FIG. 5 is an exploded cross-sectional view of the upper encapsulating sub-assembly of the embedded planar circulator assembly of FIG. 1;

FIG. 6 is an exploded cross-sectional view of the lower encapsulating sub-assembly of the embedded planar circulator assembly of FIG. 1; and

FIG. 7 is a flow diagram illustrating the steps to fabricate the embedded planar circulator of FIG. 1.

DETAILED DESCRIPTION OF THE INVENTION

Before describing the radar system of the present invention, it should be noted that reference is sometimes made herein to a circulator board having a particular array shape. One of ordinary skill in the art will appreciate of course that the techniques described herein are applicable to various sizes and shapes of circulator boards. It should thus be noted that although the description provided herein below describes the inventive concepts in the context of a rectangular unit cell, those of ordinary skill in the art will appreciate that the concepts equally apply to other sizes and shapes of array antennas having corresponding circulator board arrays arrangements including, but not limited to, rectangular, circular, and other arbitrary lattice geometries such as square, equilateral, isosceles triangle, and spiral geometries. Each embedded circulator occupies a portion of the unit cell area for each antenna element. The inventive embedded planar circulator approach is applicable to linear or circularly polarized phased arrays for military or commercial wireless applications.

Reference is also sometimes made herein to the array antenna including a radiating element of a particular type, size and shape. For example, one type of radiating element is a so-called patch antenna element having a square shape and a size compatible with operation at a particular frequency (e.g. 10 GHz). Those of ordinary skill in the art will recognize, of course that other shapes and types of antenna elements may also be used and that the size of one or more radiating elements may be selected for operation at any frequency in the RF frequency range (e.g. any frequency in the range of about 1 GHz to about 100 GHz). The types of radiating elements which may be used in the antenna of the present invention include but are not limited to notch elements, dipoles, slots or any other radiating element known to those of ordinary skill in the art which can be coupled to a circulator.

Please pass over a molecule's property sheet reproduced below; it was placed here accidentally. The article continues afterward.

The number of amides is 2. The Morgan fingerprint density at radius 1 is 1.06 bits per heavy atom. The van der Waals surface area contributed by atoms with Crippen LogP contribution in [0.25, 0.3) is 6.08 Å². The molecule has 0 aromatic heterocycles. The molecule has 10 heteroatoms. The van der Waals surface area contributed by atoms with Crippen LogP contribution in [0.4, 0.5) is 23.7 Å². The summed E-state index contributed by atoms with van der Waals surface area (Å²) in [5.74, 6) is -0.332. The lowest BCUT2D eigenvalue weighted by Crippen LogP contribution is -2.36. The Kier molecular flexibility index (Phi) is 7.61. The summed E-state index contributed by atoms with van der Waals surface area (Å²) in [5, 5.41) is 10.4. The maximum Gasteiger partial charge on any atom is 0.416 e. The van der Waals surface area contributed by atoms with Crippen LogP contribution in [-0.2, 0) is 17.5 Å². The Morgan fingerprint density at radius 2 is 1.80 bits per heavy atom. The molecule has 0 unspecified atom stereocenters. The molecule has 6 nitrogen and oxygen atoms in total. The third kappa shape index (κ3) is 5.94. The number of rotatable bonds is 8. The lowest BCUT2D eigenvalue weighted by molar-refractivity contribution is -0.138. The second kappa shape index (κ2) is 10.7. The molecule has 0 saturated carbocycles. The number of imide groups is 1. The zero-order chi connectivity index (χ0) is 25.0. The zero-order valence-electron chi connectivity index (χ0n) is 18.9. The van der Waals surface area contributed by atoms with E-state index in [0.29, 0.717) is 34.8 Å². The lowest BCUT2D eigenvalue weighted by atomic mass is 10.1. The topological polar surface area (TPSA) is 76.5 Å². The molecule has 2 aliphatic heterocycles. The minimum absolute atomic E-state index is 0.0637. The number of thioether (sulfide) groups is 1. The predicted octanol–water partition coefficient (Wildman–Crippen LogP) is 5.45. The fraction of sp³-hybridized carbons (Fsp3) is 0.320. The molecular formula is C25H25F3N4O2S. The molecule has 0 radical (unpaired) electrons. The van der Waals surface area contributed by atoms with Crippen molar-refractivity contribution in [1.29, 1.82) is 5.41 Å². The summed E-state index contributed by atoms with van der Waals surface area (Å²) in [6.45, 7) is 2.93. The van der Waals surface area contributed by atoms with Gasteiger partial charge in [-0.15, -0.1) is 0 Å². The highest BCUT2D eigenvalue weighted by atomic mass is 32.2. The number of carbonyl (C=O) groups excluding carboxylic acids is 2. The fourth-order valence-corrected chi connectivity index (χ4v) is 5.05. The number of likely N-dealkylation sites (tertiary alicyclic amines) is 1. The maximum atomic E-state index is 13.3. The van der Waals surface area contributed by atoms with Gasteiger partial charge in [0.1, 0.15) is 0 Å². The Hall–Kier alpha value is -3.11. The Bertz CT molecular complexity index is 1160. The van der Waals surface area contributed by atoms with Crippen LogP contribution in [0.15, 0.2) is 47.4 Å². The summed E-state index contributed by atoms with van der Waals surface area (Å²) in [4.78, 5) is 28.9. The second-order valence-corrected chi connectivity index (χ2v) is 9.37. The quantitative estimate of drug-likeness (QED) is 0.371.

Referring now to FIG. 1, an exemplary embodiment of a radar or communications system 100 including an embedded planar circulator assembly 10 in accordance with the present invention for transmitting and receiving signals is shown. The radar or communication system 100 includes an antenna array 16 having a plurality of radiating elements 12 a-12 n (generally referred to as radiating elements 12). The embedded planar circulator assembly 10 includes a plurality of transmit/receive (T/R) modules 14 a-14 n (generally referred to as T/R modules 14). The radiating elements 12 are coupled to corresponding T/R modules 14 a-14 n, each of which is coupled to a plurality of amplifiers 24 a-24 n and a plurality of phase shifters 22 a-22 n in the transmit path and a plurality of amplifiers 20 a-20 n, a plurality of attenuators 26 a-26 n and a plurality of phase shifters 28 a-28 n in the receive path, respectively. In a radar system the T/R modules 14 can be shared by the radiating elements of both a sum channel beamformer (not shown) and a difference channel beamformer (not shown), for example.

Now referring to FIG; 2, an embedded planar circulator assembly 10 includes an upper board sub-assembly 40 disposed on a circulator circuit board 42, which is disposed on a lower board sub-assembly 44. The upper board sub-assembly 40 includes a plurality of recessed two-step cavities 46 adapted to receive a plurality of ferrite-magnet sub-assemblies 48, which includes a magnet 50 disposed on a ferrite 52.

The upper board sub-assembly 40 further includes a plurality of antenna port vias 62 adapted to connect to a plurality of radiators (not shown). The circulator circuit board 42 comprises a plurality of circulator board unit cells 54 a-54 n (generally referred to as unit cells 54), which are coupled to the plurality of antenna port vias 62 and to the plurality of ferrite-magnet sub-assemblies. The lower board sub-assembly 44 includes a plurality of recessed cavities 58 adapted to receive a plurality of ferrite-pole piece assemblies 59. The plurality of ferrite-pole piece assemblies 59 include a plurality of ferrites 56 disposed on a corresponding plurality of pole pieces 57, here for example steel pole pieces 57 which have approximately the same diameter of the ferrite 56 and are bonded to each of the ferrites 56. The lower board sub-assembly 44 further includes a plurality of receive port vias 64 and transmit port vias 66 which are adapted to couple receive and transmit feed circuits (not shown) to respective ports on the plurality of circulator board unit cells 54. It will be appreciated by those of ordinary skill in the art that that the lower ferrite 56 and pole piece 57 forming ferrite-pole piece assemblies 59 can be replaced with a ferrite-pole piece-magnet assembly, and that pole pieces (not shown) can be added to the upper ferrite-magnet sub-assemblies 48 for improved bandwidth and lower loss.